It Happened to Me: I Slept in My Makeup and Woke Up With Angel Skin
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What’s it all about? Marinated makeup is deconstructed, sweaty, post-club beauty. Think your Saturday-night beat 24-hours later, possibly worn when you’re skipping down the street after a sleepover at a new special friend’s place.
At the People’s Choice Awards last year, Olivia Wilde provided a how-to on the trend. Her tousled locks looked damp to the touch, and her oil-slick smoky eye seemed to seep from her waterline.
We’ve seen sweaty, glazed skin all over the runways. TikTok’s number one viral product is blush. Our favourite break up-It Girls Megan Fox and Emily Ratajkowski have been flying the just rolled-out-of-bed party girl flag for some time.
As Dazed recently flagged, this “post-shag” deconstructed beauty trend is here to stay, but it’s evolving. No longer reserved for Tumblr-core quasi-goth beats, marinated makeup is running the gamut. Whether it’s blurred lips and smudged smoky eyes, as seen at Prabal Gurung, F/W 23 or the fresh, sweat-soaked complexions spotted on the Karoline Vitto AW23 runway, what’s important is a deconstructed vibe.
What Is Marinated Makeup?
TikTok tutorials for marinated makeup generally involve a whole lot of setting spray to “damp down” a beat. Other tutorials involve spot concealing (an excellent technique for cutting down on the amount of product on your face) and artfully blended smoky eyes accented with a touch of gloss.
@shaaynemarie Reply to @theoceanatyourdoor this is def an old makeup trick but it’s very fun to declare it as ~marination~ #concealerhack #makeuphack #voguebeautysecrets #nomakeupmakeup #hot ♬ Crazy – Patsy Cline
I’ve been marinating my makeup since I was 14. My all-girls Catholic school had a strict no-makeup policy. That’s no makeup, not “no makeup makeup” for those playing at home. I had places to be (the bus) and people to see (the boys from other schools on my bus). Not to be defeated by a school policy, my strategy for slaying the school bus involved carefully applying loads of $4 black eyeliner and plenty of mascara the night before bed. Then in the morning, I’d grab my homemade makeup remover — sorbolene on toilet paper — and scrub it all off. The crunchy residue provided natural definition and smokiness and, no matter how hard I was told to scrub my face in the art room sink (sometimes with hand soap), the concoction was so deeply embedded in my lashline and tear ducts it was going nowhere.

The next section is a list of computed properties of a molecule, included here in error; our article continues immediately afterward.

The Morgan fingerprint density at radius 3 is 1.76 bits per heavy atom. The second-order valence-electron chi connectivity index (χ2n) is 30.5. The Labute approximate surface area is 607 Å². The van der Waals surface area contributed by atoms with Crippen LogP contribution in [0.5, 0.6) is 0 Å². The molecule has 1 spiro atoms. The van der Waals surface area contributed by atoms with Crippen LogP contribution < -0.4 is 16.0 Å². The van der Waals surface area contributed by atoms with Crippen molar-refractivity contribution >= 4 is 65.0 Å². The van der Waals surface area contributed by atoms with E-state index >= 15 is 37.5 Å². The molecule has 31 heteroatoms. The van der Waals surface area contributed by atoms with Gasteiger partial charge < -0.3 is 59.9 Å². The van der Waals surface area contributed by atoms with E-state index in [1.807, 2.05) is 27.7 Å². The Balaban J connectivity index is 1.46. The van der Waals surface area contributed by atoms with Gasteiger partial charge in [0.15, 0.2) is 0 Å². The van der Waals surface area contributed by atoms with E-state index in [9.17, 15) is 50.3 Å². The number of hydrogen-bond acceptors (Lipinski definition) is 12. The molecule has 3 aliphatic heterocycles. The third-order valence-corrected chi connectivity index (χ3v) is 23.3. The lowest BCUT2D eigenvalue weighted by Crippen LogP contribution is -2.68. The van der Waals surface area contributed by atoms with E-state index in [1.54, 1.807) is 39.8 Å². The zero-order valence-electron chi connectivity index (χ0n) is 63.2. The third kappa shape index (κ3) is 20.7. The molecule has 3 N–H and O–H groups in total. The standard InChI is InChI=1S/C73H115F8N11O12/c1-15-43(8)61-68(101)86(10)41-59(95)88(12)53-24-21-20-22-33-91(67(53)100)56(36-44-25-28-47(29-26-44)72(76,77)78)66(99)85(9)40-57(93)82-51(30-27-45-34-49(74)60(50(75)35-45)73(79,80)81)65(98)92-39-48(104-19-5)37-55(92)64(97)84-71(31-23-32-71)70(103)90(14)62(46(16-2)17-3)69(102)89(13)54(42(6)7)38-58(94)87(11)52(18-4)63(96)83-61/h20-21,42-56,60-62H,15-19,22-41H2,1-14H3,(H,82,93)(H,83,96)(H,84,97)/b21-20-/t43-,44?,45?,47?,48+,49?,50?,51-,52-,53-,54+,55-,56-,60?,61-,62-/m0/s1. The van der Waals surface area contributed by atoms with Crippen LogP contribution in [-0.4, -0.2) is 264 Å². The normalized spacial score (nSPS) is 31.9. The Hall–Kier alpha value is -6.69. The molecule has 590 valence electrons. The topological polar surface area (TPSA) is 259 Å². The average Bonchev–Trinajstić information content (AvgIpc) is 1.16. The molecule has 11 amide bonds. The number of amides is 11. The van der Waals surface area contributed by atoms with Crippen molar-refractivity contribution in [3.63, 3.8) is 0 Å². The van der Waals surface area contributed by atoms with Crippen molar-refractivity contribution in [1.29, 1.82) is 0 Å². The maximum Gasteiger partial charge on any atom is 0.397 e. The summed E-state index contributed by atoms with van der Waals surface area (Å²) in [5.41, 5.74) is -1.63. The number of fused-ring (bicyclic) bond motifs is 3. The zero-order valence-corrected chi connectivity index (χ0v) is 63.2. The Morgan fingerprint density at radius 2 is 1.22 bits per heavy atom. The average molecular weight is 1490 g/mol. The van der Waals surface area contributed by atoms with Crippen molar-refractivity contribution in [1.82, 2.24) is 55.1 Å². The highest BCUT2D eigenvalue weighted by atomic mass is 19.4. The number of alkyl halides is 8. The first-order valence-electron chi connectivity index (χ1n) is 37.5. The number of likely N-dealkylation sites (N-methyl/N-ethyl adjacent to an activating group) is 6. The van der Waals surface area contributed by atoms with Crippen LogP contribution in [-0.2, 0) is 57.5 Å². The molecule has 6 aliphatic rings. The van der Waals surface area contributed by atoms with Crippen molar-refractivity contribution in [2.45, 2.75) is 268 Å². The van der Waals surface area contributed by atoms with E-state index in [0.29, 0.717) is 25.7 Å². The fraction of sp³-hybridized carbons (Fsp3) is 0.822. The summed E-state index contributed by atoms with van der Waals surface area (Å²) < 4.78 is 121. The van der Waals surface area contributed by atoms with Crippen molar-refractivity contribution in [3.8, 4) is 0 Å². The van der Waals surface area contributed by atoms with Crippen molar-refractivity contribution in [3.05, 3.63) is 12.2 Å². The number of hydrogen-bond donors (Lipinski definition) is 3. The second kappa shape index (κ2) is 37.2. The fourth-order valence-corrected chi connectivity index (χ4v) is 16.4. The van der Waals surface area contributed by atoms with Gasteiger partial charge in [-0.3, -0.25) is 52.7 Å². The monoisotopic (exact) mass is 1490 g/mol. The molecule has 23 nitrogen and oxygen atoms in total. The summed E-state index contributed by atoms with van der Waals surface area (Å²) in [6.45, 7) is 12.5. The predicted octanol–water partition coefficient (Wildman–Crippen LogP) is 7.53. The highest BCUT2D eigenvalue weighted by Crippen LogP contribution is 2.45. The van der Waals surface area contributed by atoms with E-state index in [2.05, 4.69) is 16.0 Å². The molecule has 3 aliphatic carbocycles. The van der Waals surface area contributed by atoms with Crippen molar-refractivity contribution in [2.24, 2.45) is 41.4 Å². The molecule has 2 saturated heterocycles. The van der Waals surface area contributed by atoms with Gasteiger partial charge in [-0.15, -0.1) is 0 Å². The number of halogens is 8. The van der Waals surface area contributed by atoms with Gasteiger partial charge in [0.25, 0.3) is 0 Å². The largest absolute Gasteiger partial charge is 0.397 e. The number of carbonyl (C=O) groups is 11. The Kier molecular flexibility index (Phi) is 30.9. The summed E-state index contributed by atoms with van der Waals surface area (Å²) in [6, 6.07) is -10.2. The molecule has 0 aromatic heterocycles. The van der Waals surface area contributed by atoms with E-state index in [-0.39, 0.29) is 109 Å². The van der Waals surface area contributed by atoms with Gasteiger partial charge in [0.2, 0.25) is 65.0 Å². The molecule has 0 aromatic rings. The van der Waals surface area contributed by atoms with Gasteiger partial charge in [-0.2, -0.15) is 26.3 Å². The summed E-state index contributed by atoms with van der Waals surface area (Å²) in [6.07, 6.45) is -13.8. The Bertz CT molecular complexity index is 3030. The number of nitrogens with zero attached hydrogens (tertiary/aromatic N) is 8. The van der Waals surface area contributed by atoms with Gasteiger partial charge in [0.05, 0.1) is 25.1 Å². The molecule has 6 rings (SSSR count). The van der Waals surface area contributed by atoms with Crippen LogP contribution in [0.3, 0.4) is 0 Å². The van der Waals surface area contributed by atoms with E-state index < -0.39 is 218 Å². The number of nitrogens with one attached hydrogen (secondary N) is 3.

Trying Marinated Makeup
I’ve since worked in the beauty and skincare industry for close to a decade and am terrified of sleeping in my makeup. I wince when I recall the rough treatment my under eyes received. But, recently, jet lag got the better of me, and I fell asleep in a full face after work. When I woke up, I was surprised to find my complexion looked… phenomenal?
It was like a soft focus lens had been applied. Suddenly, the admittedly very natural foundation I’d been wearing was completely undetectable, and my cheeks and lids had a cherubic flush to them not seen since my days at kindergarten. There were no remnants of the woman who’d popped off a red-eye and headed straight to the office a few hours before. I realised I’d successfully, if unintentionally, marinated my makeup.
Perplexed and a little frightened, I turned to an expert for help. Katie Moore, a full-time editorial MUA, tells me sleeping in your makeup is, at least in the short term, a no-brainer.
“As you sleep, the natural oils produced by your skin are coming through,” Moore explains. Beyond this, your body cools overnight and the excess heat is transferred to the materials around you, like your sheets and pillows. This combo basically acts as “a second round of blending, softening areas like the cheeks where people tend to apply too much product.” That explains the seamless, glowing base I noticed in the mirror after hauling my jetlagged body out of bed.
Moore says the marinated makeup trend is bang on the current zeitgeist of imperfect, feral, and slightly chaotic beauty. “It’s all about slightly less rigidly placed makeup right now,” she tells me. “It’s really the Coco Chanel ‘take one thing off before you leave the house’ vibe — you don’t have to have everything done to a tee.” She does want to make it very clear, she does not recommend sleeping in your makeup (I on the other hand, absolutely do).
Avoiding a Complexion Crisis When Marinating Your Makeup
My first brush of makeup-marinating-napping didn’t bring that familiar dry, tight feeling I attribute to waking up in your makeup. Maybe it was partly the absence of a hangover, but I’m also attributing it to the products I wore that day.
These included a few “makeup as skincare” besties: Westman Atelier, Vital Skincare Complexion Drops ($113), a brand new addition to my beauty lineup with a legitimately high concentration of skin actives, from Tsubaki and avocado oils to ginseng and pomegranate extracts. I’d topped this up with the new, uber-creamy Charlotte Tilbury, Matte Beauty Blush Wand in “Pink Pop” ($60) and had coated my lashes in Rose Inc, Ultra-Black Lash Lift Serum Mascara ($46), a lengthening, super black mascara with argan oil and goji berry extract to thicken, and peptides to lengthen.
While I wouldn’t recommend clocking your nine hours in a full beat every day of the week, I will now be scheduling my pre-night out naps (yes, they’re essential) post-makeup.